TALK | Burnout

The last two weeks we’ve explored how to protect ourselves from sunburn through proper SPF and skincare and internal SPF through food and nutrients. This week we’re looking at a different kind of burn which comes, not from too much sun, but from too much stress: burnout.

 Burnout is a result of chronic stress and can cause a physical or mental collapse, or a complete shut down. Essentially, burnout is when you push yourself to the point where you literally can't even. But when we are all stressed and busy, how do you know if it’s burnout?

We all feel stressed at one point or another, and that is absolutely normal. We’re not here to shame you about how you are mismanaging stress. Stress is a part of life, especially with the demanding lifestyles so many of us lead. Burnout occurs when that stress goes from a normal part of life, to an overwhelming and constant burden that feels impossible to overcome. The initial stressors may be:

  • Physical: like an illness, injury, or surgery

  • External: like responsibilities with your work or family

  • Emotional: difficult relationships, grief, and break-ups can all be sources of emotional stress

 Over an extended period of time, these stressors can overwhelm your physical and emotional system. And similar to the way a sunburn is an inflammatory response in the skin, stress causes an inflammatory response in the body, creating even more stress. Prolonged stress and inflammation have been linked to the root cause of many physical ailments ranging from aches, pains, and migraines to chronic disease and autoimmune conditions. Skin conditions like rosacea, break-outs and acne are also connected to some form of internal inflammation and stress. So the initial stress can beget more stress, increasing the likelihood of experiencing burnout. 

Burnout can be different for everyone, but a common response to this stress overload is a shutting down of your normal responses. Simple tasks may feel completely overwhelming. You may feel exhausted or fatigued all the time, even after a good night’s sleep. You might find yourself withdrawing from friends and family, not wanting to be social, or not feeling interested in the things you normally do for fun or as a creative outlet. Brain fog, forgetfulness, or inability to pay attention, and decreased productivity can all be signs of burnout. Anxiety and depression, hopelessness, and feelings of apathy can all be due to burnout as well. If you’re wanting to hide under the covers all day every day, you might be suffering from burnout.

So how do we recover from burnout? These are some of our tips for coming back to balance and feeling good again after burnout:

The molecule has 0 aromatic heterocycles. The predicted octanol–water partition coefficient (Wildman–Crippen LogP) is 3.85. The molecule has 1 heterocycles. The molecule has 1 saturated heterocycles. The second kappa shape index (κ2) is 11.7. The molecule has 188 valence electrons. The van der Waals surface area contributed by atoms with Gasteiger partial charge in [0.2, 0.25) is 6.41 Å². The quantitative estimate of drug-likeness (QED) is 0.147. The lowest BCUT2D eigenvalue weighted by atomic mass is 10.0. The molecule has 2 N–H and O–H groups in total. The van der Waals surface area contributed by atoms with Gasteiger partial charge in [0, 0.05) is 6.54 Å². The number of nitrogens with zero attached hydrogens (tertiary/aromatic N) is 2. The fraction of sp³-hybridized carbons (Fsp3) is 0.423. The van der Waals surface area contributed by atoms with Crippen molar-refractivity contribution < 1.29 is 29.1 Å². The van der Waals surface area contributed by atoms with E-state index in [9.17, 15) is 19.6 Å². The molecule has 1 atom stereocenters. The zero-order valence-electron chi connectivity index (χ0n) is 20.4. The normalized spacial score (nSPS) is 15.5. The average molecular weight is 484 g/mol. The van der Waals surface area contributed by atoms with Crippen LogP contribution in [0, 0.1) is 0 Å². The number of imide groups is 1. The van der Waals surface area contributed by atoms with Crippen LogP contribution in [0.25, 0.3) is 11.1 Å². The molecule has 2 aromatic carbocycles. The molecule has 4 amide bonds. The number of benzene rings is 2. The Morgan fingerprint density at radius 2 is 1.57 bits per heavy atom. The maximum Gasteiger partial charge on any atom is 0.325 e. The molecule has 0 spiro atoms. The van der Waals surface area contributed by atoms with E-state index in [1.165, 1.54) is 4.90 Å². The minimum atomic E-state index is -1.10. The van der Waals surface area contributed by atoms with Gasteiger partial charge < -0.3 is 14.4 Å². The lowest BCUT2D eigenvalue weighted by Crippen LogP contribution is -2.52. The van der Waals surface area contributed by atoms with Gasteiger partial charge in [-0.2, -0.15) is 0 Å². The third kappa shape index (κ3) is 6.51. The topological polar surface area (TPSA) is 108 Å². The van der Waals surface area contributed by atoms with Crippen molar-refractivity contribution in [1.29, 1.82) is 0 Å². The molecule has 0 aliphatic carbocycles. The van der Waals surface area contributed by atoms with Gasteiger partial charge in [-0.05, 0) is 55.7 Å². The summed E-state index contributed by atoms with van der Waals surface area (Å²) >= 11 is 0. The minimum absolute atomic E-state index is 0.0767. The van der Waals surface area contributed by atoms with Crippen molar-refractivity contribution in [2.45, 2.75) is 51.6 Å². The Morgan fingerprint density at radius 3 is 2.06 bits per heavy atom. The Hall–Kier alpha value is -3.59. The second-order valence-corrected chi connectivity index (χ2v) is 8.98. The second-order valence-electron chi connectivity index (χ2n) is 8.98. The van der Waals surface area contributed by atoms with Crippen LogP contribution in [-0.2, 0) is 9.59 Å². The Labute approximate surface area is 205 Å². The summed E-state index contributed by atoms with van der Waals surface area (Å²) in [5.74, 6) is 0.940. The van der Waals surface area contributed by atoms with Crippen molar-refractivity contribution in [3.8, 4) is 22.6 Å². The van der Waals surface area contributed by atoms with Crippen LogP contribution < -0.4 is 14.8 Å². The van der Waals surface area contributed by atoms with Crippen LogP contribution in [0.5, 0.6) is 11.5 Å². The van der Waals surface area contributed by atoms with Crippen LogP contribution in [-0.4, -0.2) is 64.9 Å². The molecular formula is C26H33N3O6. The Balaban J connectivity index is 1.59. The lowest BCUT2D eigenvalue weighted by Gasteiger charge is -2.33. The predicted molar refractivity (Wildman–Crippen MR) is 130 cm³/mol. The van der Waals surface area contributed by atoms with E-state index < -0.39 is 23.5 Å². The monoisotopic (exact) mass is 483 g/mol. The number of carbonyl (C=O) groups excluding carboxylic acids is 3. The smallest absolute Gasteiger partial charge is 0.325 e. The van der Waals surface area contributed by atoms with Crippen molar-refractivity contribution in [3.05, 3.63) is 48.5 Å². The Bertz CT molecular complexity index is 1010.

1. Take a break. Taking time off to rest is crucial. If you can’t take a day or two off (mental health days are real, y’all!), take a half day or at the very least a half hour to yourself. Let yourself sleep, turn off your screens, email and text alerts, and rest. Eat some tasty, nutrient-dense foods, take a bath, take a walk in the woods, do what feels restful and nourishing to you. When you get back into the swing of your life, continue to schedule short time-outs for yourself. Maybe a short breathing or meditation break through the day, or a 10-minute walk around the block in the afternoon. Dedicated time to honor yourself and recharge your battery is so important.

  2. Protect your time. If your burnout is a result of doing too much for too long, one part of the recovery process will have to be doing less. As you work to rest and recover, you may have to practice saying no to more people and obligations. Practice establishing better boundaries with work and those around you. Protecting your time will in turn protect your spirit.  

  3. Journal. If you’re burnt out, your thoughts may feel like an overwhelming tornado of anxiety and to-do lists. Journaling can help to get everything out of your head, and may help you to make sense of the root cause of your stress. Moving your thoughts on paper often helps the thoughts and feelings move through you, allowing you to process deep seated emotions and old beliefs that may no longer serve you. You can also encourage a gratitude practice through journaling, which is a wonderful way to shift your perspective from what’s lacking to what is abundant in your life. In the evening, take 3-5 minutes to jot down 3 things you’re thankful for each day.

  4. Connect. It’s normal to want to isolate yourself if you’re feeling burnt out. Spending time with others may feel like too much effort. But connection is incredibly healing, reminds us that we are not alone and that we do have support. Reach out to close friends or family, and ask for help or support. If going out, or spending time with a group feels like too much, get some one-on-one face time in with the people you love at home or in a cozy space. Connection can also come in the form of support from healing practitioners, like counselors, therapists, or doctors. Because burnout is so tied to physical stressors, it can be very helpful to get the support and guidance of practitioners like doctors and acupuncturists who can support you in balancing your hormones and adrenals and reduce internal inflammation. Remember that you’re not alone and there are many networks and resources just waiting to offer the emotional and physical support you may need.

We hope this helps encourage you to prevent any burnouts but if you're currently in one, there are ways out. Take the necessary steps listed above and know that it's okay to ask for support. Life is about ebb and flow so just know that you'll make it through!